Today's Paper Search Latest Core values App Traffic In the news Listen #Gazette200 iPad FAQ Weather Newsletters Obits Puzzles Archive
ADVERTISEMENT
story.lead_photo.caption Crediting her own success to a strong support system, new Jacksonville High School Principal LaGail Biggs looks forward to supporting students toward success in the 2016-17 school year. ( Kelvin Green)

The old saying is, “It takes a village to raise a child,” and LaGail Biggs is taking that sentiment to heart and straight through the doors of Jacksonville High School.

Biggs, who will take over as high school principal in the newly formed Jacksonville-North Pulaski School District, gives credit for the success in her own career to those who supported her early in life.

“I was born and raised in the small town of Rison,” she said. “I had lots of support — teachers, family, community — that pushed not just myself, but every student to do and be all that they can be. Education was very important to my parents. My dad didn’t have a high school education. My mom did, so it was very important to her that her children went as far as they could. And in their minds, that was through education.”

After high school, Biggs, the youngest of seven children, went to Henderson State University in Arkadelphia. From there, she said, she was recruited to teach in the Richardson Independent School District in Richardson, Texas, where she started out as an elementary school teacher.

“I was there for 10 years, and then my husband’s job moved us back here,” she said. “I interviewed at several different high schools and was hired at Parkview Arts and Science Magnet High School [in Little Rock]. I was a drama teacher. I loved my time there, loved my students and being on that creative side of things. From there I went to Henderson Middle School as assistant principal and then to J.A. Fair.”

After serving as assistant principal for two years, Biggs is wrapping up her first and last year as principal at J.A. Fair High School in the Little Rock School District. She’ll be bringing years of experience with her and, along with that, a beneficial perspective that comes from having worked with every level from kindergarten through the 12th grade.

“I think I have a lay of the land, if you will, that perhaps someone who just went into elementary or middle school or high school might not have,” Biggs said, “because I can see the developmental portion of each one of those grade levels and how they really build on one another, and how those children develop as they go.”

Watching a student grow into his or her potential is especially gratifying for Biggs. She quickly said the students’ own successes are her favorite part of the job.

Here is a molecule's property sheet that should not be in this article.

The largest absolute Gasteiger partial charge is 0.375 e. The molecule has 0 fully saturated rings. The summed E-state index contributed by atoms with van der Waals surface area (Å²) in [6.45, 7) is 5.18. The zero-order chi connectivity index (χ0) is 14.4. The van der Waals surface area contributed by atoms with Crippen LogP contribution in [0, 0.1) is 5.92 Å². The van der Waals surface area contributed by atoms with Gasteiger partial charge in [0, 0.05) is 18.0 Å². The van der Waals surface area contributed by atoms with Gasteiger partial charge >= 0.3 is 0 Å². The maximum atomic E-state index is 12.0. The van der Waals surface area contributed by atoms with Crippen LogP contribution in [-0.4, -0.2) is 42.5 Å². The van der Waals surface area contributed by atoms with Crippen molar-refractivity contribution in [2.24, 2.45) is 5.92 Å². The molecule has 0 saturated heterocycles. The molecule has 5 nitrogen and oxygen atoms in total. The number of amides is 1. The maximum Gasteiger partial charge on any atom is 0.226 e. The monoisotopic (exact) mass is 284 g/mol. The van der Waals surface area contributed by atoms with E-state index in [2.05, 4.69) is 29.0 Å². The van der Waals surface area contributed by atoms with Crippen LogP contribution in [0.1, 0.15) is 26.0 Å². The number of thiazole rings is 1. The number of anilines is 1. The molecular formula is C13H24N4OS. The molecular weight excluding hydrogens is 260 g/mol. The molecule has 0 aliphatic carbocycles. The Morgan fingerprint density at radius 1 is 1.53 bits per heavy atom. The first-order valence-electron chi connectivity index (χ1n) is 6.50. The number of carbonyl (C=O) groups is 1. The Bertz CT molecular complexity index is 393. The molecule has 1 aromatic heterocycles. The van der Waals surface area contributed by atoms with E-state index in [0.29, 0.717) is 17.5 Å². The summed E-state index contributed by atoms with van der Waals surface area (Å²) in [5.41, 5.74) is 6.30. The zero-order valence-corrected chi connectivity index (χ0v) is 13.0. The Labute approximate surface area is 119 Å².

“I love to see them be successful,” she said. “When they have that epiphany, or that light bulb goes off, they realize that they are more than they even thought they were. They can do anything they set their minds to doing. I want them to realize that educators, myself included, are a resource and a cheerleader for them in their effort to be successful.”

Biggs said she believes that to be successful in any area of life, one has to build relationships. Through her years in education, she has carried many fond memories of building relationships with students, but an encounter with one child seemed to sum up what she hopes to accomplish with students.

“I always try to speak futuristically with my kids and speak positively,” Biggs said. “So when they come to me in a disciplinary capacity, I always say, ‘What are your thoughts about your future? Where do you want to go from here, and is this behavior going to get you there?’ I remember this one young man in particular. When I said, ‘Do you want to go to college? What do you want to do?’ — he looked at me like he was puzzled. He said, ‘No one has ever told me I could go to college.’ I said, ‘Not only am I telling you that you can go, but I expect you to go.’”

Biggs said from that moment on, he took a different approach to his education.

“That’s what you want,” she said. “We’re not in this because we want fame, glory and accolades. We’re in it because we have a passion for what we do and love the students we deal with.”

Biggs is looking futuristically toward the 2016-17 school year as well. She said Jacksonville is in a unique position to create history, and the district plans to put its best foot forward, not just for students, but the community as well.

“We’re looking at things such as more concurrent credit for the students as far as an early college aspect,” she said. “We’re also looking at embracing and preparing for some academies based on the curriculum that our students already have, as far as technology, culinary and automotive. As far as we’re concerned, the sky is the limit. My objective is to prepare them as much as I can for a career, college, whatever it is they choose to do. When they walk across the stage and through those doors, they can say, ‘I can do this. I’m ready to go meet whatever challenge is out there.’”

But Biggs said education is a partnership — one she knows full well is the product of a support-based upbringing where all hands are in for the good of the child, and in a broader sense, the community that rallies around them.

“I would like [parents] to be assured that we are going to support them and support their students in any way we can,” Biggs said. “We’re in the business of educating young people as best we can and preparing them for the future, but it’s a team effort. It takes all of us working together to see that happen. And [parents] are a part of that.”

ADVERTISEMENT

Sponsor Content

ADVERTISEMENT
ADVERTISEMENT
ADVERTISEMENT